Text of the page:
The maritime world is abuzz with talk about depression at sea and wellness training. Although the latter is a load of baloney, I thought I’d weigh in with some great quotes about depression. In some cases, the authors used the term “melancholy” (or melancholia, a dated term for severe depression). I trust that these quotes will provide all those suffering from depression with some enlightenment and inspiration.


…wherever I sat—on the deck of a ship or at a street café in Paris or Bangkok—I would be sitting under the same glass bell jar, stewing in my own sour air.

~Sylvia Plath, American poet and novelist, The Bell Jar (1963)

Mental pain is less dramatic than physical pain, but it is more common and also more hard to bear. The frequent attempt to conceal mental pain increases the burden: it is easier to say “My tooth is aching” than to say “My heart is broken”.

~C.S. Lewis, British writer, The Problem of Pain (1940)

O melancholy!
Who ever yet could sound thy bottom? find
The ooze, to show what coast thy sluggish crare
Might easiliest harbour in?

~William Shakespeare, Cymbeline (1611)

Melencolia I, 1514, by Albrecht Dürer (German, 1471–1528)

Melancholy
Is not, as you conceive, indisposition
Of body, but the mind’s disease.

~John Ford, English playwright, The Lover’s Melancholy (1828)

Depression is the most unpleasant thing I have ever experienced… It is that absence of being able to envisage that you will ever be cheerful again. The absence of hope. That very deadened feeling, which is so very different from feeling sad. Sad hurts but it’s a healthy feeling. It’s a necessary thing to feel. Depression is very different.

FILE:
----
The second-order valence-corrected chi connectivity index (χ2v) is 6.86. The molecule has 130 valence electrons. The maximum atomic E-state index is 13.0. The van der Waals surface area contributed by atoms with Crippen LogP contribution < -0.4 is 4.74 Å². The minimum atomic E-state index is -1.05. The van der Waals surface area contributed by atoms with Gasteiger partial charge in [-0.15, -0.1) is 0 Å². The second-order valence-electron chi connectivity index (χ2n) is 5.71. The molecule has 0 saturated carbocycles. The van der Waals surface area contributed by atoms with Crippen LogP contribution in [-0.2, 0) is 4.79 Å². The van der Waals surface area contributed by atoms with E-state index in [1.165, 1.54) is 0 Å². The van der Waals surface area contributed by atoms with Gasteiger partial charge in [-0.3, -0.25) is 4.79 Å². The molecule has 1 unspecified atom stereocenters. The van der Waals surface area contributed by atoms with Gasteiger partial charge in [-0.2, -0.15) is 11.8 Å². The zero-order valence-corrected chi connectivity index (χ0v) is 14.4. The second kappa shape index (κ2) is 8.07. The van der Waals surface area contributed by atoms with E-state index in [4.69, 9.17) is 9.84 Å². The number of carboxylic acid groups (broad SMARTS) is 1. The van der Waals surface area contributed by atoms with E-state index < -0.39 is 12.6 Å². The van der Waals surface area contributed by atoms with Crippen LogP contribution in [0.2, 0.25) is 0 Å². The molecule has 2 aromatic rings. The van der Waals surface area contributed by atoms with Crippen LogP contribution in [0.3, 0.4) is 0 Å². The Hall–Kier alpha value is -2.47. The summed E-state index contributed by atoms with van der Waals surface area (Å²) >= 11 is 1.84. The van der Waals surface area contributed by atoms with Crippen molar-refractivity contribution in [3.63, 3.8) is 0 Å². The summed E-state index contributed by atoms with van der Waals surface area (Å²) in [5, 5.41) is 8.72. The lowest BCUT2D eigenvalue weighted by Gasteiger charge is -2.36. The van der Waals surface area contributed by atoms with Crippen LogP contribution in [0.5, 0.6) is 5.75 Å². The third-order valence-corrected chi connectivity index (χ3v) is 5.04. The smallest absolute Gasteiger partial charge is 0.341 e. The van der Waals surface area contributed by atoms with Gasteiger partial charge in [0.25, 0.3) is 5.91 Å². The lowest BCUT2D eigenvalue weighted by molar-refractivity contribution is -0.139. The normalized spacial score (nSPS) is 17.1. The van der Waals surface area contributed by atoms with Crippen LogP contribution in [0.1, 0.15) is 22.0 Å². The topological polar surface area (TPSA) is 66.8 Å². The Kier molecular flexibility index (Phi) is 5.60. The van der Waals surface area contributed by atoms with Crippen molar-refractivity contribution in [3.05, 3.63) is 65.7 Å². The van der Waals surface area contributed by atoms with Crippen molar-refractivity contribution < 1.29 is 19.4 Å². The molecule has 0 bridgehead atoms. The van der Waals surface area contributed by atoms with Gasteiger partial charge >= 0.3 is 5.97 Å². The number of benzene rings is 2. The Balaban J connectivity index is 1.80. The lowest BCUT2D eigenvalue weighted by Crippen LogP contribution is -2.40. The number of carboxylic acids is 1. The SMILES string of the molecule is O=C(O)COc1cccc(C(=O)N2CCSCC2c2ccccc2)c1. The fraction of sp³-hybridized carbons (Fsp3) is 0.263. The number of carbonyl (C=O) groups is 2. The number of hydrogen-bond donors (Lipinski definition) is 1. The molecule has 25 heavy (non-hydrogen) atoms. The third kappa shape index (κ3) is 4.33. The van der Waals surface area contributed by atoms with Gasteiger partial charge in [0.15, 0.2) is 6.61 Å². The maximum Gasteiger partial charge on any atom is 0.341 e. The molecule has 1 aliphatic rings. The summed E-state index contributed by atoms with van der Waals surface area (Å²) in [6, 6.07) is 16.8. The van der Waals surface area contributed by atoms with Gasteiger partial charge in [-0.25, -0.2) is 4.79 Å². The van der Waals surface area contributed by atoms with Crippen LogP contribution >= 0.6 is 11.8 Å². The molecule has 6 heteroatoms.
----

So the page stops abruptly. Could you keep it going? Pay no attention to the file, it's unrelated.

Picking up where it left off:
~J.K. Rowling, British author of the Harry Potter fantasy series, from “J.K. Rowling, the interview” by Ann Treneman, The Times (UK), 30 June 2000

If you know someone who’s depressed, please resolve never to ask them why. Depression isn’t a straightforward response to a bad situation; depression just is, like the weather. Try to understand the blackness, lethargy, hopelessness, and loneliness they’re going through. Be there for them when they come through the other side. It’s hard to be a friend to someone who’s depressed, but it is one of the kindest, noblest, and best things you will ever do.

~Stephen Fry, English actor, comedian and writer, as quoted in The Telegraph (2017)

Melancholy, 1894–1896, by Edvard Munch (Norwegian, 1863–1944)

I sometimes lament how much more industrious I would be without my own (now manageable) depression. But I also allow that, even today, my melancholia may have benefits. It focuses me on deeper questions of where I’m going in my life, even though—or, alas, because—it makes me question the value of anything and everything: including depression itself.

~Matthew Hutson, science writer, from his article ‘Does Depression Have an Evolutionary Purpose?’ (2017) in Nautilus

I have had to experience so much stupidity, so many vices, so much error, so much nausea, disillusionment and sorrow, just in order to become a child again and begin anew. I had to experience despair, I had to sink to the greatest mental depths, to thoughts of suicide, in order to experience grace.

~Hermann Hesse, German novelist and poet, Siddhartha (1922)

Do you not see how necessary a World of Pains and troubles is to school an Intelligence and make it a soul? A Place where the heart must feel and suffer in a thousand diverse ways!

~John Keats (1795–1821), English poet,, as quoted in The Paris Review (2014)

Moonrise over the Sea, circa 1821, by Caspar David Friedrich (German, 1774–1840)

So you must not be frightened if a sadness rises up before you larger than any you have ever seen; if a restiveness, like light and cloudshadows, passes over your hands and over all you do. You must think that something is happening with you, that life has not forgotten you, that it holds you in its hand; it will not let you fall.

~Rainer Maria Rilke, Austro-German poet, Letters to a Young Poet (1929)

~Barista Uno

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